Antimicrobial drug resistance, regulation, and research

Emerg Infect Dis. 2006 Feb;12(2):183-90. doi: 10.3201/eid1202.050078.

Abstract

Innovative regulatory and legislative measures to stimulate and facilitate the development of new antimicrobial drugs are needed. We discuss research approaches that can aid regulatory decision making on the treatment of resistant infections and minimization of resistance selection. We also outline current and future measures that regulatory agencies may employ to help control resistance and promote drug development. Pharmacokinetic/pharmacodynamic research models offer promising approaches to define the determinants of resistance selection and drug doses that optimize efficacy and reduce resistance selection. Internationally, variations exist in how regulators use drug scheduling, subsidy restrictions, central directives, educational guidelines, amendments to prescribing information, and indication review. Recent consultations and collaborations between regulators, academics, and industry are welcome. Efforts to coordinate regulatory measures would benefit from greater levels of international dialogue.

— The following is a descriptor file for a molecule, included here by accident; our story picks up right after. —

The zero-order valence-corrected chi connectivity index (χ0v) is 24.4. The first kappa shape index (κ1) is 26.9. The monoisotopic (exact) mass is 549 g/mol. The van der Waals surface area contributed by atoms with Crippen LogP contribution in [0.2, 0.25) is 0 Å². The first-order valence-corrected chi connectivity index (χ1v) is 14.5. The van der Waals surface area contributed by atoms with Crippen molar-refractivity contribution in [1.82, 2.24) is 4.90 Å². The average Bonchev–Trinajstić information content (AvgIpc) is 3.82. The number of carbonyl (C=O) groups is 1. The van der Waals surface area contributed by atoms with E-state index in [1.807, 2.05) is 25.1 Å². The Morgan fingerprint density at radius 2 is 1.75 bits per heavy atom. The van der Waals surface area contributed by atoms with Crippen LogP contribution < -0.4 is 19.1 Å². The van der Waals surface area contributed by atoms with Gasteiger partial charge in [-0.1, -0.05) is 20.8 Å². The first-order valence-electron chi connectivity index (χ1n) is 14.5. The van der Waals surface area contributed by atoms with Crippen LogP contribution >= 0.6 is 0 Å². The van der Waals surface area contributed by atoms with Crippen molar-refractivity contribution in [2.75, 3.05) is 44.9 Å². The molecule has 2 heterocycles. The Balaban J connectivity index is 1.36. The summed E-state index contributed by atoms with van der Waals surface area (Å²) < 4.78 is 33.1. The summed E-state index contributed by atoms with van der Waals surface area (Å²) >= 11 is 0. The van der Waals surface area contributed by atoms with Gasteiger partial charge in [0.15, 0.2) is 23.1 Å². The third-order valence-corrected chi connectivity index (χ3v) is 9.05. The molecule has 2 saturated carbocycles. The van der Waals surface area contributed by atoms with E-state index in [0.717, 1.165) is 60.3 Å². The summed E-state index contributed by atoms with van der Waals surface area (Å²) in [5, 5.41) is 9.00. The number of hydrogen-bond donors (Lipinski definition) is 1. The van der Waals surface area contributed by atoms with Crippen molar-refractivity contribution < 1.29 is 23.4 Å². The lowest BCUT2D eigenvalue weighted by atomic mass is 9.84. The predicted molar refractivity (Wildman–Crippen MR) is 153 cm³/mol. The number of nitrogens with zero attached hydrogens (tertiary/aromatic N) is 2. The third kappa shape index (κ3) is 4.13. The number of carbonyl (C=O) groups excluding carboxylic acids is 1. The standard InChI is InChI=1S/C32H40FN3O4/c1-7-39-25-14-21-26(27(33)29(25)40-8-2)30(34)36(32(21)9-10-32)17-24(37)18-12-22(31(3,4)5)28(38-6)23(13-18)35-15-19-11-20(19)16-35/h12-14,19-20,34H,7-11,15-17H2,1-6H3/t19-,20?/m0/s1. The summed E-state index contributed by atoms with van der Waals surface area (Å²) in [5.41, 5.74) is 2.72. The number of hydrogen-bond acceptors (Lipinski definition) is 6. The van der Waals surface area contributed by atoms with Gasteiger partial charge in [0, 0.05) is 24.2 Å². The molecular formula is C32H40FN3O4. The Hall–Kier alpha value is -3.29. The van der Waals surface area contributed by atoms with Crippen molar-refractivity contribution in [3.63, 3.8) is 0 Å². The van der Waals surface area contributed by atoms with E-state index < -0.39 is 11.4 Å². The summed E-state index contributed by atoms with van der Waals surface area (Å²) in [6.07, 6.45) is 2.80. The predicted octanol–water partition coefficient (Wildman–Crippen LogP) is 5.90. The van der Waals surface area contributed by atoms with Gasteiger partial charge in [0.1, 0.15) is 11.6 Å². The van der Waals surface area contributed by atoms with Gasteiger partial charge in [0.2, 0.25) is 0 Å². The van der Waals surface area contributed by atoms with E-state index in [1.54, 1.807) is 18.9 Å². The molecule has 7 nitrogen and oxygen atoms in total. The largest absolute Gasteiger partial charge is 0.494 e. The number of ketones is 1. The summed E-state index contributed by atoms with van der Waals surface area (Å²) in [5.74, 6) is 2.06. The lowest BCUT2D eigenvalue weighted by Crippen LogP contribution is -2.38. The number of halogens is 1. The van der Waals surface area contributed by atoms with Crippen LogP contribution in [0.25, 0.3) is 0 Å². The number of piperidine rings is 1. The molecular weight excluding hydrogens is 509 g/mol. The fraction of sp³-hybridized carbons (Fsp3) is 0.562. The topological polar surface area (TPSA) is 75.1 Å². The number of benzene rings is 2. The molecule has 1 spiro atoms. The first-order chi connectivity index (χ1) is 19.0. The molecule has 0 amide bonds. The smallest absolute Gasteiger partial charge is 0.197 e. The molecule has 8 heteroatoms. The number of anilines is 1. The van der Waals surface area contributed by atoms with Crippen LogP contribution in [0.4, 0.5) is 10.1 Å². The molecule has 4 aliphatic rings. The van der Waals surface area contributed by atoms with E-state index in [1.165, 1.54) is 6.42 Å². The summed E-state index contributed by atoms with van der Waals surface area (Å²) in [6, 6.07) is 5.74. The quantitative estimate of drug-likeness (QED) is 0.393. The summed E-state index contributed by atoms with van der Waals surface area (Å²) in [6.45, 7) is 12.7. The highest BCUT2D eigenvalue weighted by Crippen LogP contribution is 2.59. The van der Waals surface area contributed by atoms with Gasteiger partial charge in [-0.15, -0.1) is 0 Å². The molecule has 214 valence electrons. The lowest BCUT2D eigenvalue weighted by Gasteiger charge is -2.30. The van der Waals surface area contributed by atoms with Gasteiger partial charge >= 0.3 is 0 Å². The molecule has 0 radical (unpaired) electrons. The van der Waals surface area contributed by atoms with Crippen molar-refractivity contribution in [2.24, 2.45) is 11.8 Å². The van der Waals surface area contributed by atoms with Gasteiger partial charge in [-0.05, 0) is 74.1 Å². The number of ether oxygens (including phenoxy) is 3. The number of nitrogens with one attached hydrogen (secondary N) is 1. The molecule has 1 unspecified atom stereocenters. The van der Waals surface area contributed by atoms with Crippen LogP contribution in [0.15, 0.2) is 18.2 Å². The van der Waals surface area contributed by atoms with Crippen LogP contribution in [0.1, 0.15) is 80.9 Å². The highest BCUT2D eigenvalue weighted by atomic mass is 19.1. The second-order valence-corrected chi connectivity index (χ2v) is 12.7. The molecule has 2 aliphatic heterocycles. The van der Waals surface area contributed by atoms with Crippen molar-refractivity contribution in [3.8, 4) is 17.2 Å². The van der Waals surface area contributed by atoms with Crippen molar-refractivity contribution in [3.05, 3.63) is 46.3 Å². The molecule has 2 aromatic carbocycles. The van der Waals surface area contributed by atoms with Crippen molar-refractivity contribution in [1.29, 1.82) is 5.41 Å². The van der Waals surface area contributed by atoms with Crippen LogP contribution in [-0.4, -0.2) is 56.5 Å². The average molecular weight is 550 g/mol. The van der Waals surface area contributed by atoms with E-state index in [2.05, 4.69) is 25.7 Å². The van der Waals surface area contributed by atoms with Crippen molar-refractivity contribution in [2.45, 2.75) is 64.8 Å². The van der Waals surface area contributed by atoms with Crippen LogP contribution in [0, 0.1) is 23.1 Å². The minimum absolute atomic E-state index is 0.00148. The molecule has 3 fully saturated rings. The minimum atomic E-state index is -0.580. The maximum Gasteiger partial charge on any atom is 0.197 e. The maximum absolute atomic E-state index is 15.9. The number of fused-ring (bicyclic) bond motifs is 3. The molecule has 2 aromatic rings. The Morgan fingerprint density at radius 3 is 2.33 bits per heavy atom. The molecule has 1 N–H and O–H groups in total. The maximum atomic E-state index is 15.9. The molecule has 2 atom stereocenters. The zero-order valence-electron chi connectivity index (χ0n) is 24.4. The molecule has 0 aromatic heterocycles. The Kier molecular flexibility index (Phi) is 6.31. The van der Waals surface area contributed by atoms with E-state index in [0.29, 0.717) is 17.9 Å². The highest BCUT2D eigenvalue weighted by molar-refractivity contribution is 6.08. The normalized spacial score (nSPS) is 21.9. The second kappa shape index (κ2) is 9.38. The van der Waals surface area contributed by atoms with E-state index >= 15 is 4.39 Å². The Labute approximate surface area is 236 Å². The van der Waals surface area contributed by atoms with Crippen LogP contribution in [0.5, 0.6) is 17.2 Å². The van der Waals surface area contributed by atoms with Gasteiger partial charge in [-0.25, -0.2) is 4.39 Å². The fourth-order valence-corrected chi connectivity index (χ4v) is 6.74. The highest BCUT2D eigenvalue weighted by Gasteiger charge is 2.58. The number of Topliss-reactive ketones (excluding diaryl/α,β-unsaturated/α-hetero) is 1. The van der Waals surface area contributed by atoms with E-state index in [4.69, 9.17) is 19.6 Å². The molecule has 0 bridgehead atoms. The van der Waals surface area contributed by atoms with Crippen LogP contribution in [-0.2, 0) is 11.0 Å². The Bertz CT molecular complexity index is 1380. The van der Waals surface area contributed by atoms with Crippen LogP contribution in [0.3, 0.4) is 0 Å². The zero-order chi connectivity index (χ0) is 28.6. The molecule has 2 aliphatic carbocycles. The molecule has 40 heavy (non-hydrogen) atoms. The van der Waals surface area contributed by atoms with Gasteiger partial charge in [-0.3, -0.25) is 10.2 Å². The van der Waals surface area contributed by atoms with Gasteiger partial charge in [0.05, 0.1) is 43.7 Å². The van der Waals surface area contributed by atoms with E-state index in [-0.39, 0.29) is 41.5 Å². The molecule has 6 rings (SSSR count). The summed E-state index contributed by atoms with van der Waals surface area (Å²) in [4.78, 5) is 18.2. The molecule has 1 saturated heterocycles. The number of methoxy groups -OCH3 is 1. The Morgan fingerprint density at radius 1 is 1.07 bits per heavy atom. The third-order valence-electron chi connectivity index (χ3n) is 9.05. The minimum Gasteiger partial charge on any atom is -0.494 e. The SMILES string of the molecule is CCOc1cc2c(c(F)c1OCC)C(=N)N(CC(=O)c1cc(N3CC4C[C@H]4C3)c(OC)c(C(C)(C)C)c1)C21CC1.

Publication types

  • Research Support, Non-U.S. Gov't

MeSH terms

  • Anti-Bacterial Agents* / pharmacokinetics
  • Anti-Bacterial Agents* / pharmacology
  • Anti-Bacterial Agents* / therapeutic use
  • Bacteria / drug effects
  • Bacterial Infections / drug therapy
  • Bacterial Infections / microbiology
  • Drug Design*
  • Drug Resistance, Bacterial*
  • Humans
  • International Cooperation
  • Legislation, Drug*
  • Research

Substances

  • Anti-Bacterial Agents